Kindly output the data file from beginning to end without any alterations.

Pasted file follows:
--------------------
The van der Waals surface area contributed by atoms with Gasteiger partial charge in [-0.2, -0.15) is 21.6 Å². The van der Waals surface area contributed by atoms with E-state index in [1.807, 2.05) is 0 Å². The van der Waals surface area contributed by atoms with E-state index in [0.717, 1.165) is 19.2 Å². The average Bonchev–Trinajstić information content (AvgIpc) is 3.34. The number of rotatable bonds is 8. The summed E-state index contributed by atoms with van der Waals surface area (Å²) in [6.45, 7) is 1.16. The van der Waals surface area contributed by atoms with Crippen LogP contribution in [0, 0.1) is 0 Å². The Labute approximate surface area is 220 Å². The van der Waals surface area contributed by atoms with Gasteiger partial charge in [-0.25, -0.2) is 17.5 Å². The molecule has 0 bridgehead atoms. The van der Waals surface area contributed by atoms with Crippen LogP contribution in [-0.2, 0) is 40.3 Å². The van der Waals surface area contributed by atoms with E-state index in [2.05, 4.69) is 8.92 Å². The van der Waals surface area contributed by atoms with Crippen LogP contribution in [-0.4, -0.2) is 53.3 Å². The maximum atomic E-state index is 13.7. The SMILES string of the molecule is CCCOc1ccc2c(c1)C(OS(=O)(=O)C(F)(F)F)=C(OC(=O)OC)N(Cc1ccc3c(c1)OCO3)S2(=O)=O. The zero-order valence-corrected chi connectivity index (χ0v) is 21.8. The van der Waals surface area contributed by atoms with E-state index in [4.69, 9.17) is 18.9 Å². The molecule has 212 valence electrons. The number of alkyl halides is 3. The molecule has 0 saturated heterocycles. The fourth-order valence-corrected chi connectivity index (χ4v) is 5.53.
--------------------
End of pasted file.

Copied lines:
The van der Waals surface area contributed by atoms with Gasteiger partial charge in [-0.2, -0.15) is 21.6 Å². The van der Waals surface area contributed by atoms with E-state index in [1.807, 2.05) is 0 Å². The van der Waals surface area contributed by atoms with E-state index in [0.717, 1.165) is 19.2 Å². The average Bonchev–Trinajstić information content (AvgIpc) is 3.34. The number of rotatable bonds is 8. The summed E-state index contributed by atoms with van der Waals surface area (Å²) in [6.45, 7) is 1.16. The van der Waals surface area contributed by atoms with Crippen LogP contribution in [0, 0.1) is 0 Å². The Labute approximate surface area is 220 Å². The van der Waals surface area contributed by atoms with Gasteiger partial charge in [-0.25, -0.2) is 17.5 Å². The molecule has 0 bridgehead atoms. The van der Waals surface area contributed by atoms with Crippen LogP contribution in [-0.2, 0) is 40.3 Å². The van der Waals surface area contributed by atoms with E-state index in [2.05, 4.69) is 8.92 Å². The van der Waals surface area contributed by atoms with Crippen LogP contribution in [-0.4, -0.2) is 53.3 Å². The maximum atomic E-state index is 13.7. The SMILES string of the molecule is CCCOc1ccc2c(c1)C(OS(=O)(=O)C(F)(F)F)=C(OC(=O)OC)N(Cc1ccc3c(c1)OCO3)S2(=O)=O. The zero-order valence-corrected chi connectivity index (χ0v) is 21.8. The van der Waals surface area contributed by atoms with E-state index in [4.69, 9.17) is 18.9 Å². The molecule has 212 valence electrons. The number of alkyl halides is 3. The molecule has 0 saturated heterocycles. The fourth-order valence-corrected chi connectivity index (χ4v) is 5.53.